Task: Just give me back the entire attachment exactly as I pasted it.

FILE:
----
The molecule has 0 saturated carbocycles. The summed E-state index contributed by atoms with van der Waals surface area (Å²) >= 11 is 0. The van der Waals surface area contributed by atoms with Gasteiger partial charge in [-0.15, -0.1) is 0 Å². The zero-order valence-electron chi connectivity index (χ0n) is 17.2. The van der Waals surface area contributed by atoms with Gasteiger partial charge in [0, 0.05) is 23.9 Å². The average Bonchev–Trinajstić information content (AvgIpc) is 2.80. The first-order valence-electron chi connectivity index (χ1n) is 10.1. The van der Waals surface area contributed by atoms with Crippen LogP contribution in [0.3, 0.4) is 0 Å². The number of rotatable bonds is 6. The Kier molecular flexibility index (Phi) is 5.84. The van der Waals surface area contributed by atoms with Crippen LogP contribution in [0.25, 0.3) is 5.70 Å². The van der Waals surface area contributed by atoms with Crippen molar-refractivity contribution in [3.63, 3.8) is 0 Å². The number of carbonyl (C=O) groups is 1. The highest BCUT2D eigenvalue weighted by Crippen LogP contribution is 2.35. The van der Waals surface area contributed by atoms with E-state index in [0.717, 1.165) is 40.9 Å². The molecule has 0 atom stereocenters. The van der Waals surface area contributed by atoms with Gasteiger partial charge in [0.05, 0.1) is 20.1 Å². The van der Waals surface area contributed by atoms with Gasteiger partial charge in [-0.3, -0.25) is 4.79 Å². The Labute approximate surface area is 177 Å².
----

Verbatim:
The molecule has 0 saturated carbocycles. The summed E-state index contributed by atoms with van der Waals surface area (Å²) >= 11 is 0. The van der Waals surface area contributed by atoms with Gasteiger partial charge in [-0.15, -0.1) is 0 Å². The zero-order valence-electron chi connectivity index (χ0n) is 17.2. The van der Waals surface area contributed by atoms with Gasteiger partial charge in [0, 0.05) is 23.9 Å². The average Bonchev–Trinajstić information content (AvgIpc) is 2.80. The first-order valence-electron chi connectivity index (χ1n) is 10.1. The van der Waals surface area contributed by atoms with Crippen LogP contribution in [0.3, 0.4) is 0 Å². The number of rotatable bonds is 6. The Kier molecular flexibility index (Phi) is 5.84. The van der Waals surface area contributed by atoms with Crippen LogP contribution in [0.25, 0.3) is 5.70 Å². The van der Waals surface area contributed by atoms with Crippen molar-refractivity contribution in [3.63, 3.8) is 0 Å². The number of carbonyl (C=O) groups is 1. The highest BCUT2D eigenvalue weighted by Crippen LogP contribution is 2.35. The van der Waals surface area contributed by atoms with E-state index in [0.717, 1.165) is 40.9 Å². The molecule has 0 atom stereocenters. The van der Waals surface area contributed by atoms with Gasteiger partial charge in [0.05, 0.1) is 20.1 Å². The van der Waals surface area contributed by atoms with Gasteiger partial charge in [-0.3, -0.25) is 4.79 Å². The Labute approximate surface area is 177 Å².